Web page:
‘It was a different life’ but some parts of living here haven’t changed for senior East Yorkers

91-year-old reminisces about life in the area since the 1940s

Catherine Staples and Mary Staples (she is in a wheelchair) are smiling for the camera in a park before talking about their lives in East York.
Catherine Staples and her mother, Mary, look back at their early lives in East York and how the area has changed today. Sergio Arangio/Toronto Observer

It was a summer day in 1945 when Catherine Staples’ late father, Ed, returned to his family in East York after six years at war.  He was greeted by a “Welcome Home” sign on his front door and attended a party to celebrate his friend Ted’s return, also from the Second World War.

Ed, in full army uniform, would meet Catherine’s mother, Mary McManus, at that party. That would become one of Mary’s fondest memories of her life in East York.

“It was a different life,” Mary, 91, said in an interview, her daughter sitting beside her.

Mary recalled feeling homesick the last time she drove along Danforth Avenue. All the old houses connected to the Staples are still standing, even the building on Dawes Road where one of her father’s shoe repair shops used to be. It’s since become a café.

But a look at their old neighbourhood brought Catherine a flood of memories about the East York of old. She speculated on how things have changed while still remaining the same at its core.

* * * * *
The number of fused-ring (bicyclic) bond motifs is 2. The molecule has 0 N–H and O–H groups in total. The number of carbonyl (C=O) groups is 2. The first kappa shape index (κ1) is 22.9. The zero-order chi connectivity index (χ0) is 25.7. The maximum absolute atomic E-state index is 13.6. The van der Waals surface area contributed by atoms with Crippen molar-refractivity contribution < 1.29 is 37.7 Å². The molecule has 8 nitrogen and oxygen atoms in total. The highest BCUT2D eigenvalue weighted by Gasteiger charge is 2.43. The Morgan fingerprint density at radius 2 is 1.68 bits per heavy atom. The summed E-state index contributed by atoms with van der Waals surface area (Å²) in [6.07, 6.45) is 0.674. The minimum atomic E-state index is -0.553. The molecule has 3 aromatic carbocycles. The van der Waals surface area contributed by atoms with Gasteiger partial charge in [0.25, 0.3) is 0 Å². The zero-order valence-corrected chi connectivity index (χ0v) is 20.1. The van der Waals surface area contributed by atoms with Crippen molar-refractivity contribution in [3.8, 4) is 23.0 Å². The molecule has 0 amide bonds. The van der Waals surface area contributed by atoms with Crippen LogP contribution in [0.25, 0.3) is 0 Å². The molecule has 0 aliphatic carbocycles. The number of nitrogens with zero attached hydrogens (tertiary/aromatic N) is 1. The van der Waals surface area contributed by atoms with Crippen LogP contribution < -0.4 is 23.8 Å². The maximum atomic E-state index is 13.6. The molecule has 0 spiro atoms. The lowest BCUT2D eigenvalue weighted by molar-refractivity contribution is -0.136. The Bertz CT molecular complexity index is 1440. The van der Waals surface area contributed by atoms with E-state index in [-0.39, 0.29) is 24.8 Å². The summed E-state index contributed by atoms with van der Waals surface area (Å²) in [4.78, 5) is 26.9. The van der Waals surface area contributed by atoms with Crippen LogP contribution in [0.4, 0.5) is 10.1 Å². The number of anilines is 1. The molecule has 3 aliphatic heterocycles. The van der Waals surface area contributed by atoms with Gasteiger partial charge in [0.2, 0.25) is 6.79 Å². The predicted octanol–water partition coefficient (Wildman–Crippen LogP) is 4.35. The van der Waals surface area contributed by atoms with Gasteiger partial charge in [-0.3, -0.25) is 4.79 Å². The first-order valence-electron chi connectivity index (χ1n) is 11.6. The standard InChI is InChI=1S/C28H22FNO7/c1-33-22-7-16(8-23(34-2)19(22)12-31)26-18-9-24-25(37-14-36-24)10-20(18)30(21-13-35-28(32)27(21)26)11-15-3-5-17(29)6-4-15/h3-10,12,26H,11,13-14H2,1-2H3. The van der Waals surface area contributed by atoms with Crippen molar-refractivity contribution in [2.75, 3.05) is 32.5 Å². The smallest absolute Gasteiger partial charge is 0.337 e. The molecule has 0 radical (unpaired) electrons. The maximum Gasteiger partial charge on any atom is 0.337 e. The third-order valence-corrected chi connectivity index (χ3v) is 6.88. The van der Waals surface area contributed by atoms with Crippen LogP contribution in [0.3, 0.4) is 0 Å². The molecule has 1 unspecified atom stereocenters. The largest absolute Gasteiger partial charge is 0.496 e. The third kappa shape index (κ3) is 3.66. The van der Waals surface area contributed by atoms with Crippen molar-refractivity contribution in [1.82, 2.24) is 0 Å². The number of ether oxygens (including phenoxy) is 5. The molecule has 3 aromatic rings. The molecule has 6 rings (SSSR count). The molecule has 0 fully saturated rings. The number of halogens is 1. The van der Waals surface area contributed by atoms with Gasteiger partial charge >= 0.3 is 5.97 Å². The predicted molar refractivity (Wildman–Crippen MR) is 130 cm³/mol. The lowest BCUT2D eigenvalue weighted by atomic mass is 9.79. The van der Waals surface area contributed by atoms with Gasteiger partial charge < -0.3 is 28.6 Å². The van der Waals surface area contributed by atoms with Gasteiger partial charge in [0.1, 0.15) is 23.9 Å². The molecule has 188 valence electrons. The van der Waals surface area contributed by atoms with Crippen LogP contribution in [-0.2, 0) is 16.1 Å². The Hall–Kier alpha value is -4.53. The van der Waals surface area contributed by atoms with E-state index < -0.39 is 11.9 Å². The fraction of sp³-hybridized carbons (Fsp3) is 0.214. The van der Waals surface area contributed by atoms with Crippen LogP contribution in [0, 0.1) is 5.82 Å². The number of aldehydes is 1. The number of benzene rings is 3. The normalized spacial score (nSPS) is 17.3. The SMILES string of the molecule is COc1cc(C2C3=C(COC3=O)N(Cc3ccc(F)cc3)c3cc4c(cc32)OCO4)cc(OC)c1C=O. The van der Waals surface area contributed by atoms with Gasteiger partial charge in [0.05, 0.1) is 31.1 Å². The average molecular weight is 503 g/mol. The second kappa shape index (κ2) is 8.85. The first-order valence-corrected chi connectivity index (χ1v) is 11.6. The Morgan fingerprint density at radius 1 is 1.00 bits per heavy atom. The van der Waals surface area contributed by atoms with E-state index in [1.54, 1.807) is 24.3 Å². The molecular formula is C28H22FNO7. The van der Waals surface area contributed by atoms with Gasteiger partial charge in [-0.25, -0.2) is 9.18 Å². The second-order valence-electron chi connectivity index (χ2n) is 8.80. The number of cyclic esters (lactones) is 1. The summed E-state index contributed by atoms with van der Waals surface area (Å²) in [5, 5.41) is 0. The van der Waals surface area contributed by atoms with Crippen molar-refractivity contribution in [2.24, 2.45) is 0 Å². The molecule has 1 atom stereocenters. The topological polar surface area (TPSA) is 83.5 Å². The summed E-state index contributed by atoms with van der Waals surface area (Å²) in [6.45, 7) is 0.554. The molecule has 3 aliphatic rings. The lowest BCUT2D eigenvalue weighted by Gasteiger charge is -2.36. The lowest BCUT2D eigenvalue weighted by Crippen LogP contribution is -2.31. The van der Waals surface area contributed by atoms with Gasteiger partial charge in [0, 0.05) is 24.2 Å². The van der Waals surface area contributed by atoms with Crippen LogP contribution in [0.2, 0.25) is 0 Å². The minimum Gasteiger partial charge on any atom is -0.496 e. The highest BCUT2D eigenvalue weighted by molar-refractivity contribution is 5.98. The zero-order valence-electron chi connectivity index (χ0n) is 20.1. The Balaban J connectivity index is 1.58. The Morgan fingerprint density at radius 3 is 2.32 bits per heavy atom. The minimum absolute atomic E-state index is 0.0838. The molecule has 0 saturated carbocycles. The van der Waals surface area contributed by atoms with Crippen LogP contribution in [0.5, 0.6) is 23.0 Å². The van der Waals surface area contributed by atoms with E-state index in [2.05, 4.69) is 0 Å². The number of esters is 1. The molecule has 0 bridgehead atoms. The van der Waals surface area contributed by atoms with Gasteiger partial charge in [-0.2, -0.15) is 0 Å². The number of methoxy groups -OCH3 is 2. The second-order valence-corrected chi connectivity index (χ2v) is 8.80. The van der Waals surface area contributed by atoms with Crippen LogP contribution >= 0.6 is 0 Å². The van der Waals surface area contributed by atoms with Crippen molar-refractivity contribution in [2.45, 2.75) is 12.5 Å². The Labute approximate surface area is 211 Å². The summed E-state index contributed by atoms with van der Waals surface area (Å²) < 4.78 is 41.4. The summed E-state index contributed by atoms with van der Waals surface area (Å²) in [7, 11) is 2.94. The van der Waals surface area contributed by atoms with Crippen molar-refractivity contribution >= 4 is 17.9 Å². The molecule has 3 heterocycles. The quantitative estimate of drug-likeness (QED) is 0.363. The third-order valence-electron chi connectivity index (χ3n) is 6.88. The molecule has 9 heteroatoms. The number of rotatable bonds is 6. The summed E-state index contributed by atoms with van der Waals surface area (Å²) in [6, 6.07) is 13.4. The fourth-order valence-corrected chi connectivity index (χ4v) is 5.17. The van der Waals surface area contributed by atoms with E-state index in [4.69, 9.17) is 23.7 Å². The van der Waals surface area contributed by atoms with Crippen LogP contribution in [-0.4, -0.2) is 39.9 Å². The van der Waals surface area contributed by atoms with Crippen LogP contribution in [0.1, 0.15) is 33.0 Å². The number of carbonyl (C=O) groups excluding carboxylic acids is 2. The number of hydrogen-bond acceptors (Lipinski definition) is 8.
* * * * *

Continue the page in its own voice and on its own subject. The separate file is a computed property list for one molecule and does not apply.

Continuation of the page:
“Danforth was really a hub,” she said. “We could go to a general store and we could buy anything we wanted there. If I wanted to buy some thread or socks right now, I couldn’t do it [immediately].”

Both Mary and Ed and all of their nine children, of which Catherine is the oldest at 69, were born and raised in East York. They all lived in the pre-amalgamated borough until about 1997, when Mary and Ed moved to Vancouver Island. They returned to Toronto two years ago to be with family in their old age.

Ed died on Jan. 19, 2017 at Sunnybrook Veterans Centre.

During her high school years, Mary was in the cadets. She made bullets for the war, she said, while her mother made fuses and bombs at the GECO munitions plant in Scarborough.

Mary also acted in school plays at the high school, fondly remembering the “not too fancy” costumes she would wear. She had nothing but good memories of life in her hometown.

“We had lots of fun,” Mary said. “We had enough places in East York to take care of us.”


While Catherine feels there’s still a sense of community, she said there used to be more of neighbourly connection throughout East York.

Doug Duncan, an old family friend, agreed. Having only moved out of East York two years ago, he’s certainly noticed a shift when it comes to knowing your neighbours.

“Everybody seemed to know everybody,” said Duncan, 66. “I lived in one part of East York but I knew a group of people in Broadview, which was like 10 miles away.

“East York was kind of unique that way.”

Doug Duncan sits in a wheelchair in front of a bookshelf.

Doug Duncan has spent most of his 66 years in East York. He had a brief stint in the Beaches before moving into a nursing home.

A similar sentiment can be said for other aspects of East York. For example, while some old shops, buildings and houses have been replaced with franchise stores, condos and so-called ‘monster homes,’ the Staples think the heart and soul of the area is very much alive.

“It’s still East York,” Catherine said. “Whenever I go down there, I get a pang. This is my home.”

Duncan says given the first opportunity, he would gladly move right back to East York from the west Toronto nursing home where both he and Mary now live.

“It’s such a unique pocket in Toronto,” Duncan said. “I wouldn’t want to live anywhere else.”

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Posted: Oct 31 2018 8:40 am
Filed under: Features Profiles